Tree Notes is about trees -- especially native trees, trees for wildlife, and trees in history.

Wednesday, February 21, 2007

How Fast Will My Tree Grow?

Typical growth rates may not hold true .


Ponderosa pine needles
(2 or 3 per bundle) and cone
The growth rate of an individual tree will depend upon its individual circumstances, even though as a species, general predictions can be made.

I read an extreme illustration of this fact in the October, 2001, Nebraskaland magazine (Volume 79, Number 8). The article, "How Nebraska Has Changed" by James Stubbendieck, showed vintage photographs and modern photographs of the same scenes. In a comparison of two photographs of Harrisburg in western Nebraska, the author comments,

"The ponderosa pines on top of the butte have had limited growth. One of the pair of trees on the left side of the 1911 photograph remains alive, while both trees on the right side of the photograph are still living. One tree is about 12 inches tall in the 1911 photograph... It is growing in a crack in the rocks and the lack of moisture and nutrients available has resulted in the tree growing only an additional 18 inches in 87 years."

Another "Tree Note"As a general rule, the ponderosa pine would grow to 75 feet in height, perhaps even 100 feet, and its spread at the crown might be 50 to 75 feet. However, the stress of this particular ponderosa's extreme circumstances has dramatically stunted its growth and will probably also dramatically shorten its life!

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Enrich your life with the study of trees.

"The power to recognize trees at a glance without examining their leaves or flowers or fruit as they are seen, for example, from the car-window during a railroad journey, can only be acquired by studying them as they grow under all possible conditions over wide areas of territory. Such an attainment may not have much practical value, but once acquired it gives to the possessor a good deal of pleasure which is denied to less fortunate travelers."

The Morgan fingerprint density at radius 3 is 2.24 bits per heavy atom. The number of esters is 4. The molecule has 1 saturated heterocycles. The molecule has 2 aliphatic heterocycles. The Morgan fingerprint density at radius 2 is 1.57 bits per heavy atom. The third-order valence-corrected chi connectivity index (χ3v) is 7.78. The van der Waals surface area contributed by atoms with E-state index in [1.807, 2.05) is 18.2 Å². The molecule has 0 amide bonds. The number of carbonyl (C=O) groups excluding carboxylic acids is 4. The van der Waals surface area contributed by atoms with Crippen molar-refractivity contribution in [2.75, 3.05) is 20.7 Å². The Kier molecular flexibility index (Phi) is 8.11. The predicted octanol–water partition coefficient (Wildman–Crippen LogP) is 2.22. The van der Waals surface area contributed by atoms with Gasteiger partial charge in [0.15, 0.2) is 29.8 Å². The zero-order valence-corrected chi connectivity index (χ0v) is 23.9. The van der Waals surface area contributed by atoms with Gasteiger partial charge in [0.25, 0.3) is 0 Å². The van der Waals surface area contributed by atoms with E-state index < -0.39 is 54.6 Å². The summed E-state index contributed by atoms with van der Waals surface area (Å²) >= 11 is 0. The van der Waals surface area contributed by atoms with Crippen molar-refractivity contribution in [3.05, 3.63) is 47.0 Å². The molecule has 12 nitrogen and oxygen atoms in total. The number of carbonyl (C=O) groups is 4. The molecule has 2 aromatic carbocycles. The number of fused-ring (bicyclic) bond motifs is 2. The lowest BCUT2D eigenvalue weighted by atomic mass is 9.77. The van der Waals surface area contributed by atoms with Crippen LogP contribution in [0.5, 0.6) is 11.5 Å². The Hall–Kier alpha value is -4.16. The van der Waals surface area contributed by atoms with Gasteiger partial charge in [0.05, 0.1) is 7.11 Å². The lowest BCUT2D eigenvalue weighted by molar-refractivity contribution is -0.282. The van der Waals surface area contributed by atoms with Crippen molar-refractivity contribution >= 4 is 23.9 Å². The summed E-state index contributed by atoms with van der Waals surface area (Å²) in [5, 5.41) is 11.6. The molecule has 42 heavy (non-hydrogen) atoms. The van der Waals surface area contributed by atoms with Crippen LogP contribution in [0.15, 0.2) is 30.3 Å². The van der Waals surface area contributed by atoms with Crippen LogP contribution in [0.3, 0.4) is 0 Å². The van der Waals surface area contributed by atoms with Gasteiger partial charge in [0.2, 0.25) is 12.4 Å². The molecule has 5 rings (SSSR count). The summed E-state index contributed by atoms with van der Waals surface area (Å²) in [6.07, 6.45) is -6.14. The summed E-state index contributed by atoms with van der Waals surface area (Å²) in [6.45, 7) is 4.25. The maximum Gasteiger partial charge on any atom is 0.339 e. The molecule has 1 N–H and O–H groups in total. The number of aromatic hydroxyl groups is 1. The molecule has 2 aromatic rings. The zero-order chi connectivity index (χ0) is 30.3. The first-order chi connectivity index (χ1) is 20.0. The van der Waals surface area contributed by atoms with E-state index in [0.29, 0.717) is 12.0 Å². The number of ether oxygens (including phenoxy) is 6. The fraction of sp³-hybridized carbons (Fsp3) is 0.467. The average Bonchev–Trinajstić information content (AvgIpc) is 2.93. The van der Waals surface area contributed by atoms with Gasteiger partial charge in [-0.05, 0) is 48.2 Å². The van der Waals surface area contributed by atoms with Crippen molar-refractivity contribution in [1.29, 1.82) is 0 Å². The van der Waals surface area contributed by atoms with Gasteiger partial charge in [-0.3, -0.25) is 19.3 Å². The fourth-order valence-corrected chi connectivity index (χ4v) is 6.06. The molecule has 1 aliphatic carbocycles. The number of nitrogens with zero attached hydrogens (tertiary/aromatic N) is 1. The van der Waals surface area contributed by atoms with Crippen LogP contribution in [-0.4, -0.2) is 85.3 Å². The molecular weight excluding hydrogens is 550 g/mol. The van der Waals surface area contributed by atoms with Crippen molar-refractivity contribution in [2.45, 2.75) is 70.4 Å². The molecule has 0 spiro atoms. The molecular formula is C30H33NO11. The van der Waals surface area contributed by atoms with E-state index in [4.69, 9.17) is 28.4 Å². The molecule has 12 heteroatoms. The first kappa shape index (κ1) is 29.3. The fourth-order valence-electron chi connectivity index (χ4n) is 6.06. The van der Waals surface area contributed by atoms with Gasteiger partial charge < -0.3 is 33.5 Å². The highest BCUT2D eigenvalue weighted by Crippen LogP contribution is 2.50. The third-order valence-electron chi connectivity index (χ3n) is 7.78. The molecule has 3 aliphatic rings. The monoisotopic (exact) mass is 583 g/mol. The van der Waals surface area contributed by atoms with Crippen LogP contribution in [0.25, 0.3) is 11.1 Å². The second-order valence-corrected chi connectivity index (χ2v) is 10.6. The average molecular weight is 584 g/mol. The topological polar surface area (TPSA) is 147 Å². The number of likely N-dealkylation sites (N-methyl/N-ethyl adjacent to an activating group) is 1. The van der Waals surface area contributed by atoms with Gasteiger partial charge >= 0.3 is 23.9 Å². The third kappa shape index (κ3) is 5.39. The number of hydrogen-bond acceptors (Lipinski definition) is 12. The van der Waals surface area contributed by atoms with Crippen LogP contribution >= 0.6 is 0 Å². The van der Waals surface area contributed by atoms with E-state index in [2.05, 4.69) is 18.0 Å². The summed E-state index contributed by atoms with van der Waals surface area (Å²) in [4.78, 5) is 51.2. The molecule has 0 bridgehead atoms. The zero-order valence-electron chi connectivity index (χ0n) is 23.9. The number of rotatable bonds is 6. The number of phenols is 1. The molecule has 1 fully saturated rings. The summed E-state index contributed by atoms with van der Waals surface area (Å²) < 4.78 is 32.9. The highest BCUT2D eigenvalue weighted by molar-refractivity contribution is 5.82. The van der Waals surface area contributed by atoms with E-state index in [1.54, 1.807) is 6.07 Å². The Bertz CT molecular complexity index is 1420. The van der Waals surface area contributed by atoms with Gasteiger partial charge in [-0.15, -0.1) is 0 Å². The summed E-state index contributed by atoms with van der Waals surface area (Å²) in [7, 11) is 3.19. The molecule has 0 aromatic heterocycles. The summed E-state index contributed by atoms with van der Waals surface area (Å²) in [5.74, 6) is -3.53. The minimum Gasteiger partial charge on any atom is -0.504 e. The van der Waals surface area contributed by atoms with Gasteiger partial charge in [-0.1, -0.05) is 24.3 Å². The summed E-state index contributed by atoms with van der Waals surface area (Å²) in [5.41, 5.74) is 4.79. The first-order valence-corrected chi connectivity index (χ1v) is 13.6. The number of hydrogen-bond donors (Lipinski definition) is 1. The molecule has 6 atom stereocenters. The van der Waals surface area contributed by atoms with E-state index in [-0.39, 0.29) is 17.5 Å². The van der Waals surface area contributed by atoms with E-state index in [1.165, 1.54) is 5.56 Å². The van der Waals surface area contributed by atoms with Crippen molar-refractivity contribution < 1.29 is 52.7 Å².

Charles Sprague Sargent (1841-1927)

Print references I frequently consult

Benvie, Sam. Encyclopedia of North American Trees. Buffalo, NY: Firefly, 2000.

Brockman, C. Frank. Trees of North America: A Guide to Field Identification. Ed. Herbert S. Zim. New York: Golden, 1986.

Cliburn, Jerry, and Ginny Clomps. A Key to Missouri Trees in Winter: An Identification Guide. Conservation Commission of the State of Missouri, 1980.

Collingwood, G. H., Warren David Brush, and Devereux Butcher. Knowing Your Trees. Washington: American Forestry Association, 1978.

Dirr, Michael. Dirr's Hardy Trees and Shrubs: an Illustrated Encyclopedia. Portland, Or.: Timber, 1997.

Elias, Thomas S. The Complete Trees of North America; Field Guide and Natural History. New York: Book Division, Times Mirror Magazines, 1980.

Grimm, William Carey. The Book of Trees;. Harrisburg, PA: Stackpole, 1962.

Hightshoe, Gary L. Native Trees, Shrubs, and Vines for Urban and Rural America: a Planting Design Manual for Environmental Designers. New York: Van Nostrand Reinhold, 1988.

Little, Elbert L. National Audubon Society Field Guide to North American Trees. New York: Chanticleer, 1996.

Martin, Alexander C., Herbert S. Zim, and Arnold L. Nelson. American Wildlife and Plants. New York: McGraw Hill, 1951.

Mitchell, Alan F., and David More. The Trees of North America. New York, NY: Facts On File Publications, 1987.

Randall, Charles E. Enjoying Our Trees. Washington: American Forestry Association, 1969.

Settergren, Carl D., and R. E. McDermott. Trees of Missouri. Columbia: University Extension, 1995.

Sternberg, Guy, and James W. Wilson. Native Trees for North American Landscapes: from the Atlantic to the Rockies. Portland: Timber, 2004.

Wharton, Mary E., and Roger W. Barbour. Trees and Shrubs of Kentucky. Lexington: University of Kentucky, 1973.

Wyman, Donald. Trees for American Gardens. New York: Macmillan, 1965.

Photos and text copyright © 2006-2010 by Genevieve L. Netz. All rights reserved. Do not republish without written permission. My e-mail address is gnetz51@gmail.com